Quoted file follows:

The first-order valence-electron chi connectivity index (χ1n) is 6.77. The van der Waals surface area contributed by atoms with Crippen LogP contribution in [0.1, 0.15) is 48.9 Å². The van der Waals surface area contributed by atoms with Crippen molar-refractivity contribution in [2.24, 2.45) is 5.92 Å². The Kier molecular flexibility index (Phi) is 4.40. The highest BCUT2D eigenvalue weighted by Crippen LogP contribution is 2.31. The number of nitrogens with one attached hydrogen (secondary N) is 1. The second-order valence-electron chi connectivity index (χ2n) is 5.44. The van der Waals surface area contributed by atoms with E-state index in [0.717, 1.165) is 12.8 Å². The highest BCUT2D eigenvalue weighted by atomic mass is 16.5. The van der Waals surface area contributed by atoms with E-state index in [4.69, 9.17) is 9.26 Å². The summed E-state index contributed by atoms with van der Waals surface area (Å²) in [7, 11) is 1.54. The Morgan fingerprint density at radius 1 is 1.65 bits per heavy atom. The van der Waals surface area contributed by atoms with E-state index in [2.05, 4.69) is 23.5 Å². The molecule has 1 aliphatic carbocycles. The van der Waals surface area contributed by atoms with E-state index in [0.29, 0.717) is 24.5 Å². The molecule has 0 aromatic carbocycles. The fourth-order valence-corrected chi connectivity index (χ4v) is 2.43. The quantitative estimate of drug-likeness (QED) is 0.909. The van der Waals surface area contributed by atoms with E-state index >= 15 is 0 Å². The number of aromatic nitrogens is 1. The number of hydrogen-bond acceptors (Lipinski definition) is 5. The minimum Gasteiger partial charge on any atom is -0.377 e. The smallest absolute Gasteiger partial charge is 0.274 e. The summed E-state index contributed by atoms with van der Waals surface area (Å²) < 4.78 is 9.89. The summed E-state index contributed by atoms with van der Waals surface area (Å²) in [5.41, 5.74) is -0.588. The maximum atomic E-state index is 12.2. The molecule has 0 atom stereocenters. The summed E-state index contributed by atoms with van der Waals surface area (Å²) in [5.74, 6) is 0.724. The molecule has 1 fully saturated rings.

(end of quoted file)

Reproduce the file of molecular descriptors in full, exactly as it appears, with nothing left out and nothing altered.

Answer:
The first-order valence-electron chi connectivity index (χ1n) is 6.77. The van der Waals surface area contributed by atoms with Crippen LogP contribution in [0.1, 0.15) is 48.9 Å². The van der Waals surface area contributed by atoms with Crippen molar-refractivity contribution in [2.24, 2.45) is 5.92 Å². The Kier molecular flexibility index (Phi) is 4.40. The highest BCUT2D eigenvalue weighted by Crippen LogP contribution is 2.31. The number of nitrogens with one attached hydrogen (secondary N) is 1. The second-order valence-electron chi connectivity index (χ2n) is 5.44. The van der Waals surface area contributed by atoms with E-state index in [0.717, 1.165) is 12.8 Å². The highest BCUT2D eigenvalue weighted by atomic mass is 16.5. The van der Waals surface area contributed by atoms with E-state index in [4.69, 9.17) is 9.26 Å². The summed E-state index contributed by atoms with van der Waals surface area (Å²) in [7, 11) is 1.54. The Morgan fingerprint density at radius 1 is 1.65 bits per heavy atom. The van der Waals surface area contributed by atoms with E-state index in [2.05, 4.69) is 23.5 Å². The molecule has 1 aliphatic carbocycles. The van der Waals surface area contributed by atoms with E-state index in [0.29, 0.717) is 24.5 Å². The molecule has 0 aromatic carbocycles. The fourth-order valence-corrected chi connectivity index (χ4v) is 2.43. The quantitative estimate of drug-likeness (QED) is 0.909. The van der Waals surface area contributed by atoms with E-state index >= 15 is 0 Å². The number of aromatic nitrogens is 1. The number of hydrogen-bond acceptors (Lipinski definition) is 5. The minimum Gasteiger partial charge on any atom is -0.377 e. The smallest absolute Gasteiger partial charge is 0.274 e. The summed E-state index contributed by atoms with van der Waals surface area (Å²) < 4.78 is 9.89. The summed E-state index contributed by atoms with van der Waals surface area (Å²) in [5.41, 5.74) is -0.588. The maximum atomic E-state index is 12.2. The molecule has 0 atom stereocenters. The summed E-state index contributed by atoms with van der Waals surface area (Å²) in [5.74, 6) is 0.724. The molecule has 1 fully saturated rings.